The last bit I want to talk about I touched on earlier, in that the episode felt rushed. There was a lot to wrap up and I don’t think Dororo accomplished it all. The big one of course being the supposed time-skip at the end. I understand the desire to leave it open ended, that the “after” wasn’t the focus of the show. However so much was predicated on Dororo’s gold/goal of following in her fathers footsteps, along with her relationship with Hyakkimaru. Yet at the end it mostly got swept away in an ending sequence of a bridge and a golden field. It was nice enough, I enjoyed the callback to Mio, whom I still love. But it felt like we went from “child Dororo” to “teenager Dororo” to “Meeting Hyakki” way to fast. Even 5 more minutes to see results of her work would have been enough.

So all in all, how was the ending? Nice enough. Not perfect, there are a number of wholes and issues, but I don’t regret watching the series. At the very least, we got a complete ending to an anime, which is rare these days. The story is, legitimately, complete. That is wasn’t as tragic as I would have preferred is a tad irrelevant in the face of that I feel. So, was Dororo a good time? Yeah, it was. It flagged a lot in the 2nd cour, but I don’t regret it.

Thanks for sticking with me through the series! A full review should be out by this weekend at the latest, as I get it all written up and finalize my thoughts on it. See you then!

4 Responses

  1. Avatar somedude says:

    Well, so the series ends. It was rather rushed and ended a bit too happily, as you suggested. My main gripe with the series as whole is that demon fights tend to be too short and one-sided but it was similar in the original so that’s that. I guess another way to look at it would be that these demons only become horrifying through human frailty and wickedness – once you overcome that or face them with positive human qualities, they are just mortal beings that can be cut down just as easily as humans. Still, I expected Hyakkimaru to go through more hardships, both mental and physical, in his journey to recover his body and humanity. At this point, I consider this more of a drama than an action, similar to Gungrave anime.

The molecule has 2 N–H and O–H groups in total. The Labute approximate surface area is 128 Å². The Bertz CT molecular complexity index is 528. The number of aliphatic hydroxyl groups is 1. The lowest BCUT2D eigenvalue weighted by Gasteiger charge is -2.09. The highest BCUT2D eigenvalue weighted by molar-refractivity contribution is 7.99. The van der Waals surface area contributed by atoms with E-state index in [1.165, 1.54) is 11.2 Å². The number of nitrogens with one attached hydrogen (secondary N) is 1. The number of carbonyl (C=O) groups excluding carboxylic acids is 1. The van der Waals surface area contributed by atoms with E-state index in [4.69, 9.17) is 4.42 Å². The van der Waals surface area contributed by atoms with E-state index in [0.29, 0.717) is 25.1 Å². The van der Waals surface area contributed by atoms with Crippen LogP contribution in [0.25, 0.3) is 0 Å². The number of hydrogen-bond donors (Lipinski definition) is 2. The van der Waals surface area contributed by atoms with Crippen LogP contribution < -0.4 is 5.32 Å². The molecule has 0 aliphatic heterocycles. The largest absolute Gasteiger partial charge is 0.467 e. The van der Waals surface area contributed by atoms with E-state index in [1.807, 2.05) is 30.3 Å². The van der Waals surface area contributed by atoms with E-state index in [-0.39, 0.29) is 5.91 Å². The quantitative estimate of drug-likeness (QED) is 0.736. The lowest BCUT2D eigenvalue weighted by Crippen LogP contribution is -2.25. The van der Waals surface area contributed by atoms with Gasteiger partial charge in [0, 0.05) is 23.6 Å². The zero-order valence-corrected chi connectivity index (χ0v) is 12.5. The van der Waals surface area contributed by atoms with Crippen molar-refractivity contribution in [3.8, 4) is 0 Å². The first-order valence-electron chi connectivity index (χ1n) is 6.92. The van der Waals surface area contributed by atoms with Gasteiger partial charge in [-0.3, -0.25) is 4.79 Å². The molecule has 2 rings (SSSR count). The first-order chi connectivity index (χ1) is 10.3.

All in all, the story either went nowhere or rushed too quickly to be considered really good. The episodes like 7, 13, and 19 could have been easily taken out and that time and effort would have been better used to fatten up the episodes that mattered. Oh well, party is over and thanks for the ride even if it wasn’t as good as I hoped it would be.

    • Avatar Lenlo says:

      Drama might be a better category for it, your right. Ill have to think on where I finally place it.

      The middle section is really whats dragging it down for me. I enjoyed the start, I enjoyed the end, but the middle 15 were a series of lows and forgettable meh’s. If your going to cut it down to 12 demons from 48, I feel there is a much better way to incorporate those 12 into more personal stories.

      • Avatar jimtim says:

        regarding the pacing. a friend of mine mentioned that the industry just doesn’t have writers that carry out the works of screenplay adaptations like say movies. I don’t know if this is true or not but it would make sense why the pacing is so off.

        You also have the scenario where you have a two cour slot you need to fill, end up padding the middle too much and speed up the end. On the other hand you have shows like Violet Evergarden which was done before it aired and the pacing was pretty much perfect so it could be a bunch of factors.

        What I will say is they did make the last scene work amazingly well. The transition of Dororo and the music and seeing an older Hyakimaru in a field of gold has to be one of the best closing scenes I’ve ever scene.

        • Avatar Lenlo says:

          Definitely, the final scene on the bridge was great. There is a lot to like in this ending. It both started and closed the episode well. My main issue is just the middle bit, I suppose.